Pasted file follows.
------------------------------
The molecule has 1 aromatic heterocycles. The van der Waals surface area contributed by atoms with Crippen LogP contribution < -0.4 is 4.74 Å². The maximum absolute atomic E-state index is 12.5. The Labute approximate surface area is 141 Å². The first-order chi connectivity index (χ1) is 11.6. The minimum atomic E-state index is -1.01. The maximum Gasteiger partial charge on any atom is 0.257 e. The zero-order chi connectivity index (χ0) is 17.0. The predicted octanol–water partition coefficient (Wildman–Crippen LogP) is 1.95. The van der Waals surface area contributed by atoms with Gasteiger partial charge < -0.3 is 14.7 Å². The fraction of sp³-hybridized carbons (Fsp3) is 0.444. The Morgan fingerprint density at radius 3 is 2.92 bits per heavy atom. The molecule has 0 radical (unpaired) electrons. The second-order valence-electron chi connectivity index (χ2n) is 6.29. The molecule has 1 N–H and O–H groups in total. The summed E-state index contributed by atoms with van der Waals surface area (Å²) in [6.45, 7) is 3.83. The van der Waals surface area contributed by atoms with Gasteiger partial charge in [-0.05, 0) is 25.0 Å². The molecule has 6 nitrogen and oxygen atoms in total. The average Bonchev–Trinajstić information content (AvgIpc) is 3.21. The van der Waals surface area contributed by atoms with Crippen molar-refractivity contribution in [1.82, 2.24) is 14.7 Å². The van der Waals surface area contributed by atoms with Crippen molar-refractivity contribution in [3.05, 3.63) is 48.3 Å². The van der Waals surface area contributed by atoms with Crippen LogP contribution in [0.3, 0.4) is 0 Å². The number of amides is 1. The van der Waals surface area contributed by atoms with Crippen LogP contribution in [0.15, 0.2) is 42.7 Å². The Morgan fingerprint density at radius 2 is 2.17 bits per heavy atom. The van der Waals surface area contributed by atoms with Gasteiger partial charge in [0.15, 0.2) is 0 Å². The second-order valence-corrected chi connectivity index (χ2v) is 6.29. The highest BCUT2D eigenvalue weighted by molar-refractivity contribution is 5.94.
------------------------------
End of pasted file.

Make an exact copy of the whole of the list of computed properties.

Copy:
The molecule has 1 aromatic heterocycles. The van der Waals surface area contributed by atoms with Crippen LogP contribution < -0.4 is 4.74 Å². The maximum absolute atomic E-state index is 12.5. The Labute approximate surface area is 141 Å². The first-order chi connectivity index (χ1) is 11.6. The minimum atomic E-state index is -1.01. The maximum Gasteiger partial charge on any atom is 0.257 e. The zero-order chi connectivity index (χ0) is 17.0. The predicted octanol–water partition coefficient (Wildman–Crippen LogP) is 1.95. The van der Waals surface area contributed by atoms with Gasteiger partial charge < -0.3 is 14.7 Å². The fraction of sp³-hybridized carbons (Fsp3) is 0.444. The Morgan fingerprint density at radius 3 is 2.92 bits per heavy atom. The molecule has 0 radical (unpaired) electrons. The second-order valence-electron chi connectivity index (χ2n) is 6.29. The molecule has 1 N–H and O–H groups in total. The summed E-state index contributed by atoms with van der Waals surface area (Å²) in [6.45, 7) is 3.83. The van der Waals surface area contributed by atoms with Gasteiger partial charge in [-0.05, 0) is 25.0 Å². The molecule has 6 nitrogen and oxygen atoms in total. The average Bonchev–Trinajstić information content (AvgIpc) is 3.21. The van der Waals surface area contributed by atoms with Crippen molar-refractivity contribution in [1.82, 2.24) is 14.7 Å². The van der Waals surface area contributed by atoms with Crippen molar-refractivity contribution in [3.05, 3.63) is 48.3 Å². The van der Waals surface area contributed by atoms with Crippen LogP contribution in [0.3, 0.4) is 0 Å². The number of amides is 1. The van der Waals surface area contributed by atoms with Crippen LogP contribution in [0.15, 0.2) is 42.7 Å². The Morgan fingerprint density at radius 2 is 2.17 bits per heavy atom. The van der Waals surface area contributed by atoms with Gasteiger partial charge in [0.15, 0.2) is 0 Å². The second-order valence-corrected chi connectivity index (χ2v) is 6.29. The highest BCUT2D eigenvalue weighted by molar-refractivity contribution is 5.94.